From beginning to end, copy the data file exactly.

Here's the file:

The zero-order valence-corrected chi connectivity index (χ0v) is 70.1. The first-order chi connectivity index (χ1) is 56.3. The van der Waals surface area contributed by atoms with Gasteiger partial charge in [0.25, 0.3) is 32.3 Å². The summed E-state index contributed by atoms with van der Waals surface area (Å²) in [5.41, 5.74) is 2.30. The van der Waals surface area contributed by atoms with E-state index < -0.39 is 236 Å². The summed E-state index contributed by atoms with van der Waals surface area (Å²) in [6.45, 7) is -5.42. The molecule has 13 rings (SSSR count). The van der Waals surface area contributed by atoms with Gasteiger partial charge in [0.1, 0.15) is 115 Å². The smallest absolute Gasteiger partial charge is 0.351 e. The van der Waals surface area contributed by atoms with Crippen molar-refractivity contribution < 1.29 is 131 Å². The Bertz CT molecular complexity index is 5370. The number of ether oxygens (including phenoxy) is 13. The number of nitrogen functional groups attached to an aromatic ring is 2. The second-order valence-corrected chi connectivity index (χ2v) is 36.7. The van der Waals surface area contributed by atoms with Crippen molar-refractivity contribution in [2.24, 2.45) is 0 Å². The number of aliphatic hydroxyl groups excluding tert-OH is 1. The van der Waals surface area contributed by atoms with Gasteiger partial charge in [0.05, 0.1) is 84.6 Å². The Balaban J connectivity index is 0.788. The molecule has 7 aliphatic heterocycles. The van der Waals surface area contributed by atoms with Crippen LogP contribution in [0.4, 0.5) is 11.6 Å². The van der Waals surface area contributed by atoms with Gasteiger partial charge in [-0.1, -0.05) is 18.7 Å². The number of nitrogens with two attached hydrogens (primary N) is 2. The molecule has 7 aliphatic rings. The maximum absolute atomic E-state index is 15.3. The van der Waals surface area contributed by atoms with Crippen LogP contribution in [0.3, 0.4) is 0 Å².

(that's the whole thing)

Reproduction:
The zero-order valence-corrected chi connectivity index (χ0v) is 70.1. The first-order chi connectivity index (χ1) is 56.3. The van der Waals surface area contributed by atoms with Gasteiger partial charge in [0.25, 0.3) is 32.3 Å². The summed E-state index contributed by atoms with van der Waals surface area (Å²) in [5.41, 5.74) is 2.30. The van der Waals surface area contributed by atoms with E-state index < -0.39 is 236 Å². The summed E-state index contributed by atoms with van der Waals surface area (Å²) in [6.45, 7) is -5.42. The molecule has 13 rings (SSSR count). The van der Waals surface area contributed by atoms with Gasteiger partial charge in [0.1, 0.15) is 115 Å². The smallest absolute Gasteiger partial charge is 0.351 e. The van der Waals surface area contributed by atoms with Crippen molar-refractivity contribution < 1.29 is 131 Å². The Bertz CT molecular complexity index is 5370. The number of ether oxygens (including phenoxy) is 13. The number of nitrogen functional groups attached to an aromatic ring is 2. The second-order valence-corrected chi connectivity index (χ2v) is 36.7. The van der Waals surface area contributed by atoms with Crippen molar-refractivity contribution in [2.24, 2.45) is 0 Å². The number of aliphatic hydroxyl groups excluding tert-OH is 1. The van der Waals surface area contributed by atoms with Gasteiger partial charge in [0.05, 0.1) is 84.6 Å². The Balaban J connectivity index is 0.788. The molecule has 7 aliphatic heterocycles. The van der Waals surface area contributed by atoms with Crippen LogP contribution in [0.4, 0.5) is 11.6 Å². The van der Waals surface area contributed by atoms with Gasteiger partial charge in [-0.1, -0.05) is 18.7 Å². The number of nitrogens with two attached hydrogens (primary N) is 2. The molecule has 7 aliphatic rings. The maximum absolute atomic E-state index is 15.3. The van der Waals surface area contributed by atoms with Crippen LogP contribution in [0.3, 0.4) is 0 Å².